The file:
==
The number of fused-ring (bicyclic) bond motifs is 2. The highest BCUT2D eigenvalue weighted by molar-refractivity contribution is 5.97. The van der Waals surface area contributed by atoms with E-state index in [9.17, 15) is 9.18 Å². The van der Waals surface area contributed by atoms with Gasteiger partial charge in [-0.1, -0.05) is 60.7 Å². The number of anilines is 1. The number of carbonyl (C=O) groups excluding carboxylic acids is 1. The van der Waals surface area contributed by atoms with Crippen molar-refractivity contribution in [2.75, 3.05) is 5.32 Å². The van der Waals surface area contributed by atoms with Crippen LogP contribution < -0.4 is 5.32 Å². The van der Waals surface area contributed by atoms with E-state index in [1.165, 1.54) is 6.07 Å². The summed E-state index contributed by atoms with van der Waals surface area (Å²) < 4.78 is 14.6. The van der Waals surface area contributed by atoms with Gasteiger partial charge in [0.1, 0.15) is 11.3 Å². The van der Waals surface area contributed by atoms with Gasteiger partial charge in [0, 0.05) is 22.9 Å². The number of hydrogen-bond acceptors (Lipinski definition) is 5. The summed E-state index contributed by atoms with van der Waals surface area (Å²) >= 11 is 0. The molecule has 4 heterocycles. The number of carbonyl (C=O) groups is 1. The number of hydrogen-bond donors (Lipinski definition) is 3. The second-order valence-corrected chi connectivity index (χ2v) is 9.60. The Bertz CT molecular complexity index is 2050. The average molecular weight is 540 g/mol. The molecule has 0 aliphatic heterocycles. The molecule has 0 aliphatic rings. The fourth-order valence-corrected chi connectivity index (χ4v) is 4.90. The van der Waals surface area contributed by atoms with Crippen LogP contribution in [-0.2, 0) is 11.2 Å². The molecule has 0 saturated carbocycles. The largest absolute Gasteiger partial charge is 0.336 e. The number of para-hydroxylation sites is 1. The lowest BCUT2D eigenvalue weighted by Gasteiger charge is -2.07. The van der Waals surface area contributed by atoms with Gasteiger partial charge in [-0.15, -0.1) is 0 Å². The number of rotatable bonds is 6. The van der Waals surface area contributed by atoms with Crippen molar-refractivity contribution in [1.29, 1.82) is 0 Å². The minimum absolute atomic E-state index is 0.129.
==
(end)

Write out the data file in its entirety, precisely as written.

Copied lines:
The number of fused-ring (bicyclic) bond motifs is 2. The highest BCUT2D eigenvalue weighted by molar-refractivity contribution is 5.97. The van der Waals surface area contributed by atoms with E-state index in [9.17, 15) is 9.18 Å². The van der Waals surface area contributed by atoms with Gasteiger partial charge in [-0.1, -0.05) is 60.7 Å². The number of anilines is 1. The number of carbonyl (C=O) groups excluding carboxylic acids is 1. The van der Waals surface area contributed by atoms with Crippen molar-refractivity contribution in [2.75, 3.05) is 5.32 Å². The van der Waals surface area contributed by atoms with Crippen LogP contribution < -0.4 is 5.32 Å². The van der Waals surface area contributed by atoms with E-state index in [1.165, 1.54) is 6.07 Å². The summed E-state index contributed by atoms with van der Waals surface area (Å²) < 4.78 is 14.6. The van der Waals surface area contributed by atoms with Gasteiger partial charge in [0.1, 0.15) is 11.3 Å². The van der Waals surface area contributed by atoms with Gasteiger partial charge in [0, 0.05) is 22.9 Å². The number of hydrogen-bond acceptors (Lipinski definition) is 5. The summed E-state index contributed by atoms with van der Waals surface area (Å²) >= 11 is 0. The molecule has 4 heterocycles. The number of carbonyl (C=O) groups is 1. The number of hydrogen-bond donors (Lipinski definition) is 3. The second-order valence-corrected chi connectivity index (χ2v) is 9.60. The Bertz CT molecular complexity index is 2050. The average molecular weight is 540 g/mol. The molecule has 0 aliphatic heterocycles. The molecule has 0 aliphatic rings. The fourth-order valence-corrected chi connectivity index (χ4v) is 4.90. The van der Waals surface area contributed by atoms with Crippen LogP contribution in [-0.2, 0) is 11.2 Å². The molecule has 0 saturated carbocycles. The largest absolute Gasteiger partial charge is 0.336 e. The number of para-hydroxylation sites is 1. The lowest BCUT2D eigenvalue weighted by Gasteiger charge is -2.07. The van der Waals surface area contributed by atoms with Gasteiger partial charge in [-0.15, -0.1) is 0 Å². The number of rotatable bonds is 6. The van der Waals surface area contributed by atoms with Crippen molar-refractivity contribution in [1.29, 1.82) is 0 Å². The minimum absolute atomic E-state index is 0.129.